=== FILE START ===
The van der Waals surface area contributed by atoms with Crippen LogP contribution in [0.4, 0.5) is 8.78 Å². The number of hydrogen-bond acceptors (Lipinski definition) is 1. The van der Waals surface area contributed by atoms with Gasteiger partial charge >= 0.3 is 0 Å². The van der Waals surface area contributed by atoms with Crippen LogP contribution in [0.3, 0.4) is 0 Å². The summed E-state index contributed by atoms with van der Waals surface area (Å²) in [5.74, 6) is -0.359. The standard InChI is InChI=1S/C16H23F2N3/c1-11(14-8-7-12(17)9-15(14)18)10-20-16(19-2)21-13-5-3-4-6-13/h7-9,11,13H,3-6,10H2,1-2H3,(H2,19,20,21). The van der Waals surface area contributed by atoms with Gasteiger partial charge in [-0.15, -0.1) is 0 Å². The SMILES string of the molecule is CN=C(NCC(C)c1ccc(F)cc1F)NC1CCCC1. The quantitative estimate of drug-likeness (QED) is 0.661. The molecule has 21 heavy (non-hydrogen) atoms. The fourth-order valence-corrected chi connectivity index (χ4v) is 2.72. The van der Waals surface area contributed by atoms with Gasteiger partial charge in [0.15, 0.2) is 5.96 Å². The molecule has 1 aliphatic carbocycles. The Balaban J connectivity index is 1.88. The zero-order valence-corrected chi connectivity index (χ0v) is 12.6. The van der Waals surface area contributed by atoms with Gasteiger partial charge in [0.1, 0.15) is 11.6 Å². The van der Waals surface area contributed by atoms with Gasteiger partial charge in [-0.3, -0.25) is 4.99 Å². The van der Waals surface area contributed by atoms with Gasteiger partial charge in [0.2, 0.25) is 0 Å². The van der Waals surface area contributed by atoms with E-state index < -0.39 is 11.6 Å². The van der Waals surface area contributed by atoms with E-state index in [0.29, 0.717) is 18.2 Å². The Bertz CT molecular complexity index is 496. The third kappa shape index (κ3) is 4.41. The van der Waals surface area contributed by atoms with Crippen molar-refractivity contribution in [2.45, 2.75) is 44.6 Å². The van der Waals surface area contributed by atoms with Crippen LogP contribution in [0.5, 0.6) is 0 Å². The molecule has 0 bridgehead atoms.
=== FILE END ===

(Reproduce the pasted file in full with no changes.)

The van der Waals surface area contributed by atoms with Crippen LogP contribution in [0.4, 0.5) is 8.78 Å². The number of hydrogen-bond acceptors (Lipinski definition) is 1. The van der Waals surface area contributed by atoms with Gasteiger partial charge >= 0.3 is 0 Å². The van der Waals surface area contributed by atoms with Crippen LogP contribution in [0.3, 0.4) is 0 Å². The summed E-state index contributed by atoms with van der Waals surface area (Å²) in [5.74, 6) is -0.359. The standard InChI is InChI=1S/C16H23F2N3/c1-11(14-8-7-12(17)9-15(14)18)10-20-16(19-2)21-13-5-3-4-6-13/h7-9,11,13H,3-6,10H2,1-2H3,(H2,19,20,21). The van der Waals surface area contributed by atoms with Gasteiger partial charge in [-0.15, -0.1) is 0 Å². The SMILES string of the molecule is CN=C(NCC(C)c1ccc(F)cc1F)NC1CCCC1. The quantitative estimate of drug-likeness (QED) is 0.661. The molecule has 21 heavy (non-hydrogen) atoms. The fourth-order valence-corrected chi connectivity index (χ4v) is 2.72. The van der Waals surface area contributed by atoms with Gasteiger partial charge in [0.15, 0.2) is 5.96 Å². The molecule has 1 aliphatic carbocycles. The Balaban J connectivity index is 1.88. The zero-order valence-corrected chi connectivity index (χ0v) is 12.6. The van der Waals surface area contributed by atoms with Gasteiger partial charge in [0.1, 0.15) is 11.6 Å². The van der Waals surface area contributed by atoms with Gasteiger partial charge in [-0.3, -0.25) is 4.99 Å². The van der Waals surface area contributed by atoms with Gasteiger partial charge in [0.2, 0.25) is 0 Å². The van der Waals surface area contributed by atoms with E-state index < -0.39 is 11.6 Å². The van der Waals surface area contributed by atoms with E-state index in [0.29, 0.717) is 18.2 Å². The Bertz CT molecular complexity index is 496. The third kappa shape index (κ3) is 4.41. The van der Waals surface area contributed by atoms with Crippen molar-refractivity contribution in [2.45, 2.75) is 44.6 Å². The van der Waals surface area contributed by atoms with Crippen LogP contribution in [0.5, 0.6) is 0 Å². The molecule has 0 bridgehead atoms.